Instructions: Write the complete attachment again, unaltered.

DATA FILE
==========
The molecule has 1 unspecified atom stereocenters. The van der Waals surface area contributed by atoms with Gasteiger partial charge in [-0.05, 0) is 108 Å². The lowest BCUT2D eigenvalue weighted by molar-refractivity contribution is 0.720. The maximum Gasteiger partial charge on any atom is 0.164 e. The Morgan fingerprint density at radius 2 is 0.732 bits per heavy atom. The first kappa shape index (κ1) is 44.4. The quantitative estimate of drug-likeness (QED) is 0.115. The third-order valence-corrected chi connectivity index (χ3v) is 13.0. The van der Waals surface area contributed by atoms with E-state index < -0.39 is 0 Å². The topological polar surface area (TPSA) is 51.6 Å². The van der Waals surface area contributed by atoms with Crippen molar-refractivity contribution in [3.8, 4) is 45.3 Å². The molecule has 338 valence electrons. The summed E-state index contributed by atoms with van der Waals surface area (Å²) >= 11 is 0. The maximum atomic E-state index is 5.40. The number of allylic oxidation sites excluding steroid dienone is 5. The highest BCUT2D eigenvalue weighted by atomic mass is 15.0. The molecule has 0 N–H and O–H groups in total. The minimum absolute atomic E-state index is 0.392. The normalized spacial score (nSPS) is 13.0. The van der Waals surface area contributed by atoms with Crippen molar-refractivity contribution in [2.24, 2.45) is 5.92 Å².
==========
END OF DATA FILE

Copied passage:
The molecule has 1 unspecified atom stereocenters. The van der Waals surface area contributed by atoms with Gasteiger partial charge in [-0.05, 0) is 108 Å². The lowest BCUT2D eigenvalue weighted by molar-refractivity contribution is 0.720. The maximum Gasteiger partial charge on any atom is 0.164 e. The Morgan fingerprint density at radius 2 is 0.732 bits per heavy atom. The first kappa shape index (κ1) is 44.4. The quantitative estimate of drug-likeness (QED) is 0.115. The third-order valence-corrected chi connectivity index (χ3v) is 13.0. The van der Waals surface area contributed by atoms with E-state index < -0.39 is 0 Å². The topological polar surface area (TPSA) is 51.6 Å². The van der Waals surface area contributed by atoms with Crippen molar-refractivity contribution in [3.8, 4) is 45.3 Å². The molecule has 338 valence electrons. The summed E-state index contributed by atoms with van der Waals surface area (Å²) >= 11 is 0. The maximum atomic E-state index is 5.40. The number of allylic oxidation sites excluding steroid dienone is 5. The highest BCUT2D eigenvalue weighted by atomic mass is 15.0. The molecule has 0 N–H and O–H groups in total. The minimum absolute atomic E-state index is 0.392. The normalized spacial score (nSPS) is 13.0. The van der Waals surface area contributed by atoms with Crippen molar-refractivity contribution in [2.24, 2.45) is 5.92 Å².